Wrongly accused are often left with lingering wounds
There are few crimes more revolting than the abuse of a child.
Naturally, an allegation of child abuse provokes public outrage and anger. So it's hard to imagine just how devastating it must be to be wrongly accused of abuse.
A priest who hits the headlines when he is accused of abuse can justifiably feel aggrieved when little or no attention is paid if he is declared innocent or found to have no case to answer.
As has been demonstrated in numerous reports, the Catholic Church, when confronted with allegations of abuse against clerics over many decades, failed to act.
The devastated lives are a constant reminder of this cowardly reaction.
But the current church procedures for dealing with abuse allegations are now acknowledged by all fair commentators to be extremely robust.
All suspicions or allegations of abuse are immediately reported to the civil authorities, and the priest in question is named publicly and suspended from his ministry.
Tragically, the vast majority of abuse allegations levelled against priests have turned out to be true.
A consequence of this is that the general public all too often believes that an allegation of abuse against a priest is true before it has even been investigated by gardaí or the PSNI.
Research carried out last year for the Iona Institute by Amárach Research found that nearly half of the public (42pc) believe that more than one in five of priests are guilty of child abuse. The most authoritative estimate to date puts the true number of accused priests at 4pc.
In these circumstances, to be a priest victim of an unfounded allegation of abuse amounts to what can be described as a personal hell.
A man who, up to the point the allegation was made, has an impeccable reputation is suddenly cast out of his home. His income is cut off; he is alienated from his fellow priests and often receives little or no support from his bishop or religious superior.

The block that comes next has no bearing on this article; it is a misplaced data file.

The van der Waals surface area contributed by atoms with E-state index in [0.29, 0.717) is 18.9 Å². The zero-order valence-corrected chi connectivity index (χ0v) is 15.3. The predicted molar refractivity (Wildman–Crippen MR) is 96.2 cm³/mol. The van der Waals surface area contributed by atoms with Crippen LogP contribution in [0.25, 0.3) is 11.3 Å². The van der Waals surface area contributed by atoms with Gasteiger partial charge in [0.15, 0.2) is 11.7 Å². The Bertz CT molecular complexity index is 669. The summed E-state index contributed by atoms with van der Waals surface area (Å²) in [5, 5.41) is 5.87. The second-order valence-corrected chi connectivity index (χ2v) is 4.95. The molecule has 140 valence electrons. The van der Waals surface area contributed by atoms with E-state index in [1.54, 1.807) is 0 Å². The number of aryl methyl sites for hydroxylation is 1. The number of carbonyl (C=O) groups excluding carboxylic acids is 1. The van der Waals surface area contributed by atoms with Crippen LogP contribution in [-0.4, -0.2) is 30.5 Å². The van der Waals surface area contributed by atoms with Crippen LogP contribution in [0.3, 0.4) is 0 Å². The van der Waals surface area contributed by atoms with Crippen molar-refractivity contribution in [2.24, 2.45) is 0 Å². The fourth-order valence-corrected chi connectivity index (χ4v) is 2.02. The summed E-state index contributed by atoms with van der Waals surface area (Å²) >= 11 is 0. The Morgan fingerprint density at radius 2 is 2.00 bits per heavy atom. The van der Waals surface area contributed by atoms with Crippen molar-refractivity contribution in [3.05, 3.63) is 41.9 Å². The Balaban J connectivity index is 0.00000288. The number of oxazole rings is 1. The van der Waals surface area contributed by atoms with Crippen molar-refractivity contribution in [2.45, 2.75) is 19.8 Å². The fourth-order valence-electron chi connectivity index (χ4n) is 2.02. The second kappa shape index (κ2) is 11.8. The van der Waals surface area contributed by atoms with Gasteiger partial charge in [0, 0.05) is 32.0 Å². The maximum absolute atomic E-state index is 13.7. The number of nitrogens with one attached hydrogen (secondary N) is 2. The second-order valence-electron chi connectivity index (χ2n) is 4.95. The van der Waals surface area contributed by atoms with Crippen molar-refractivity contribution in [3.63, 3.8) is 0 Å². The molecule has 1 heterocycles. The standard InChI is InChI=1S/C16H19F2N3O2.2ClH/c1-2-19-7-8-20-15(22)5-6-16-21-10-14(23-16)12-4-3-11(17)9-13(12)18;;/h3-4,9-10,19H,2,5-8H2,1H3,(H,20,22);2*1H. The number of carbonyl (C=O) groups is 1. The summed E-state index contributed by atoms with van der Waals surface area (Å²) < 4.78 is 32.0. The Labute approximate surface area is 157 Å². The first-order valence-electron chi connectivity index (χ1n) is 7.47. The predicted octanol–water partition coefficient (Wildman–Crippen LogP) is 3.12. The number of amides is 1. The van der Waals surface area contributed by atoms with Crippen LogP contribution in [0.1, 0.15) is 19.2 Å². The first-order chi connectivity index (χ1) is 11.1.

Church leaders, fretful about their past mishandling of abuse allegations, have too often swung to the opposite extreme, where an accused priest is presumed guilty until his innocence is established.
And it doesn't stop with the legal process. There are currently about a dozen priests throughout the island of Ireland who have been subjected to allegations where the civil authorities have concluded there is no case to answer or that they have been found innocent in court.
These men are still awaiting word from their bishop or superior on when they can return to active ministry. While they can rightly claim that their reputation and character has been vindicated in the civil sphere, the slow pace of church procedures can sometimes lead to further suspicion.
Some priests who have been victims of unfounded allegations have told me of the heartbreaking pain of feeling that their family members have treated them as subjects of suspicion.
An unfounded allegation of abuse is a wound from which one never fully recovers.
Michael Kelly is deputy editor of The Irish Catholic newspaper and on Twitter @MKellyIrishCath